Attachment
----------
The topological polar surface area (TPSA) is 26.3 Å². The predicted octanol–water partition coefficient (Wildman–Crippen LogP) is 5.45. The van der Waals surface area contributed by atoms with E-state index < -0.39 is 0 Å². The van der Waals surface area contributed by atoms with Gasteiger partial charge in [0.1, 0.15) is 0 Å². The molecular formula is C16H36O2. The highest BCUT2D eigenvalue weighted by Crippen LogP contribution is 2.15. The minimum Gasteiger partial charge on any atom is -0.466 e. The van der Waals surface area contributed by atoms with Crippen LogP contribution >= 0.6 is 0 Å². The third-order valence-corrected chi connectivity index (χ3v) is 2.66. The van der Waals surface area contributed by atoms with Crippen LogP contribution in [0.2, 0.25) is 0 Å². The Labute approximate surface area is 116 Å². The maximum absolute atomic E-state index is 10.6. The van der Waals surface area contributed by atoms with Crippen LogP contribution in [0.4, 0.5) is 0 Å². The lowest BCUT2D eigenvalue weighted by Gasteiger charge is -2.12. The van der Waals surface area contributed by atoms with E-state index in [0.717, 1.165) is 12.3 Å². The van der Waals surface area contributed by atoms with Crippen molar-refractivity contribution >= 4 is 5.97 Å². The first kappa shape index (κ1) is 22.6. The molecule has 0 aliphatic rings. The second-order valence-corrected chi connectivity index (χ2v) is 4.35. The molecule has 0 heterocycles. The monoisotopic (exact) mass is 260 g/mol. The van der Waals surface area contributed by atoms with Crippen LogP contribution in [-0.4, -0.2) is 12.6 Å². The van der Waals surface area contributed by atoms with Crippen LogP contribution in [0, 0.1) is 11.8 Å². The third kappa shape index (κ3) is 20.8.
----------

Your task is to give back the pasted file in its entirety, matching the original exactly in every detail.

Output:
The topological polar surface area (TPSA) is 26.3 Å². The predicted octanol–water partition coefficient (Wildman–Crippen LogP) is 5.45. The van der Waals surface area contributed by atoms with E-state index < -0.39 is 0 Å². The van der Waals surface area contributed by atoms with Gasteiger partial charge in [0.1, 0.15) is 0 Å². The molecular formula is C16H36O2. The highest BCUT2D eigenvalue weighted by Crippen LogP contribution is 2.15. The minimum Gasteiger partial charge on any atom is -0.466 e. The van der Waals surface area contributed by atoms with Crippen LogP contribution >= 0.6 is 0 Å². The third-order valence-corrected chi connectivity index (χ3v) is 2.66. The van der Waals surface area contributed by atoms with Crippen LogP contribution in [0.2, 0.25) is 0 Å². The Labute approximate surface area is 116 Å². The maximum absolute atomic E-state index is 10.6. The van der Waals surface area contributed by atoms with Crippen LogP contribution in [0.4, 0.5) is 0 Å². The lowest BCUT2D eigenvalue weighted by Gasteiger charge is -2.12. The van der Waals surface area contributed by atoms with E-state index in [0.717, 1.165) is 12.3 Å². The van der Waals surface area contributed by atoms with Crippen molar-refractivity contribution >= 4 is 5.97 Å². The first kappa shape index (κ1) is 22.6. The molecule has 0 aliphatic rings. The second-order valence-corrected chi connectivity index (χ2v) is 4.35. The molecule has 0 heterocycles. The monoisotopic (exact) mass is 260 g/mol. The van der Waals surface area contributed by atoms with Crippen LogP contribution in [-0.4, -0.2) is 12.6 Å². The van der Waals surface area contributed by atoms with Crippen LogP contribution in [0, 0.1) is 11.8 Å². The third kappa shape index (κ3) is 20.8.